Facebook Says Statistical Machine Translation Has Reached End of Life

There is a disconnect between the languages people speak and the content they want to connect to on the Internet. This is the world according to Facebook―and what has given impetus to the social network developing its own neural network-based machine translation (MT) system.

“Of the 1.6 billion people who actively use Facebook, more than half…don’t speak English at all. Most of them don’t speak each other’s language,” said Alan Packer, Engineering Director and head of the Language Technology team at Facebook.

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“Yet a slight majority of the content is in English and…popular, viral content or professionally produced content is skewed toward English,” Packer added, speaking in May at the MIT Technology Review-hosted EmTech Digital conference in San Francisco. Around the same time, we published a story on Google’s neural MT patent application, where we also mentioned Packer’s comments.

In that same story, language industry experts concurred with what Packer had to say next: “We believe, along with most of the research and academic community…that the current approach of statistical, phrase-based MT has kind of reached the end of its natural life.”

Although he concedes that statistical MT is capable of producing technically accurate translations, “they don’t sound like they came from a human. They’re not natural, they don’t flow well,” Packer pointed out.

Packer, whose two-year-old Language Technology team has been working on MT, speech recognition, and natural language understanding, said they are part of the applied machine learning team whose goal is to take AI (artificial intelligence) and apply it, at scale, to Facebook products.

What Facebook has built and deployed, so far, according to Alan Packer, Director of Engineering for Language Tech at Facebook

What Facebook has built and deployed, so far, according to Alan Packer, Director of Engineering for Language Tech at Facebook (Source: Alan Packer / TechnologyReview.com)

But why is Facebook building this themselves? Why not just license or use open source? (Packer disclosed to the audience that he asked Facebook this very thing when they first approached him about the job.)

Scale is actually one reason Facebook has invested in its own MT technology. According to Packer, there are more than two trillion posts and comments, which grows by over a billion each day. “Pretty clearly, we’re not going to solve this problem with a roomful or even a building-full of human translators,” he quipped, adding that to have even “a hope of solving this problem, we need AI; we need automation.”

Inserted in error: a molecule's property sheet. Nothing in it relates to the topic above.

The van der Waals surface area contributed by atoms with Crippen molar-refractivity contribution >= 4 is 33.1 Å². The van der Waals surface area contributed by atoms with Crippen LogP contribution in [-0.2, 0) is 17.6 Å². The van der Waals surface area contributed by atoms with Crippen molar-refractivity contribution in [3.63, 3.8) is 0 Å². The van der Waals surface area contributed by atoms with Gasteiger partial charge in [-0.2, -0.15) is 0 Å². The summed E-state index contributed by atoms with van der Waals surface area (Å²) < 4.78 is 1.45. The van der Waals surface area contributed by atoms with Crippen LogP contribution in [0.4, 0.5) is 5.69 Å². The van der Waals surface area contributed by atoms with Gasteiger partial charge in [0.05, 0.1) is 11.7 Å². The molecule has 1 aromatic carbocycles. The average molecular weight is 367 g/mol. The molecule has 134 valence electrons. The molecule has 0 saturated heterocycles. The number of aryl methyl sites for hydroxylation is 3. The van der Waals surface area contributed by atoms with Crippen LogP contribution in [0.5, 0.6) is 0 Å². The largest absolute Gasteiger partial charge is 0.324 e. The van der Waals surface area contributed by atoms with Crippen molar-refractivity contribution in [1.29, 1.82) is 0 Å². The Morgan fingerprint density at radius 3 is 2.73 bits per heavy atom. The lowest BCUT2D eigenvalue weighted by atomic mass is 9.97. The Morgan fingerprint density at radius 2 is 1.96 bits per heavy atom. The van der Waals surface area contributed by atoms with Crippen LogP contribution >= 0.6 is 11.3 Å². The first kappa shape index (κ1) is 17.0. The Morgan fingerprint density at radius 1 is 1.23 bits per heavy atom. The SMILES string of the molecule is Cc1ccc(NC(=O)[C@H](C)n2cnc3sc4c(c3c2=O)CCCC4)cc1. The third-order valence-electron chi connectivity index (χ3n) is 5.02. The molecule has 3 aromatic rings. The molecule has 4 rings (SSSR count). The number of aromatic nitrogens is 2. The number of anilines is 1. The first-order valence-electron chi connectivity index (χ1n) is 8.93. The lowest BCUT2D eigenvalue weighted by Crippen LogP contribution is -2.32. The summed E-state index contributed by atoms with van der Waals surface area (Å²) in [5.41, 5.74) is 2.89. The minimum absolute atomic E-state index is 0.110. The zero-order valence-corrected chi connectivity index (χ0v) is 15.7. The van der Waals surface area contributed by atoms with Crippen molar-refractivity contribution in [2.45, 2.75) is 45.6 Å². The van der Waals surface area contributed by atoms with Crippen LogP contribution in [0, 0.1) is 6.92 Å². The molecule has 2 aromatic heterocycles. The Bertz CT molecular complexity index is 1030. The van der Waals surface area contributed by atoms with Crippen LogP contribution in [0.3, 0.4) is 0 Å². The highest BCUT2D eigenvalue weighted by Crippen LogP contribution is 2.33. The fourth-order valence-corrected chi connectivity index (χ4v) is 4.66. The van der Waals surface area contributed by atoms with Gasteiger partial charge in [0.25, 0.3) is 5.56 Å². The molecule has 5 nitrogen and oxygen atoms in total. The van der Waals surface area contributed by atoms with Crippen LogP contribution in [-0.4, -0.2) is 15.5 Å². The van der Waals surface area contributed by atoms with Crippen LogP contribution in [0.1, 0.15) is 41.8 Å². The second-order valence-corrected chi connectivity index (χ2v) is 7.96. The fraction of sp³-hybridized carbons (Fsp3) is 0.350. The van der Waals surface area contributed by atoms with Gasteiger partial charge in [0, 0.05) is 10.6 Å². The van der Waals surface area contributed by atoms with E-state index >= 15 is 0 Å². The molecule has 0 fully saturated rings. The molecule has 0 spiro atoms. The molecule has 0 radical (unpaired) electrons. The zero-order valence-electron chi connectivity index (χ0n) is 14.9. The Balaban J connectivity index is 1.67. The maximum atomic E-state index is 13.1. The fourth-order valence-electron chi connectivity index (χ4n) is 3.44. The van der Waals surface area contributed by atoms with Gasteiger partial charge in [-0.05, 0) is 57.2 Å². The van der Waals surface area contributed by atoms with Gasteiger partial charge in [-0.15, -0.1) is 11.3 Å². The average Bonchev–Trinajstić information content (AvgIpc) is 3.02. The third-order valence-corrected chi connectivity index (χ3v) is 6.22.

The other reason is adaptability. “We tried that,” said Packer about using third-party MT, but it “did not work well enough for our needs.” The reason? The language of Facebook is different from what is on the rest of the Web.

Packer described Facebook language as “extremely informal. It’s full of slang, it’s very regional.” He said it is also laden with metaphors, idiomatic expressions, and is riddled with misspellings (most of them intentional). Additionally, as in the rest of the world, there is a marked difference in the way different age groups communicate on Facebook.

Neural network-based MT can, rather than do a literal translation, find the cultural equivalent in another language―Alan Packer, Engineering Director at Facebook

He explained that existing MT systems are trained using mostly academic data sets and data mined from the Internet “by looking for parallel corpora,” that is, “the same document in multiple languages on the Web.”

But this parallel data tends to come from places like government documents, conference proceedings, and user manuals. He laughs, “It’s great that I can find my dishwasher manual online so I can figure out how to get the lemon seeds out of the ‘spinny’ thing. [But] it turns out the language that’s in that dishwasher manual has very little to do with the language people are using to talk to each other on Facebook.”

Packer said they believe neural networks can learn “the underlying semantic meaning of the language,” so what is produced are translations “that sound more like they came from a person.” He said neural network-based MT can also learn idiomatic expressions and metaphors, and “rather than do a literal translation, find the cultural equivalent in another language.”

Packer said early results have been very promising and their goal is to start to deploy these neural network systems by the end of 2016.

We had previously reached out to Alan Packer and Facebook for comments on the presentation, but have not as yet received a reply.

Marion Marking

Communications specialist, veteran journalist, and online editor at Slator who dreams of driving a Veyron on the Autobahn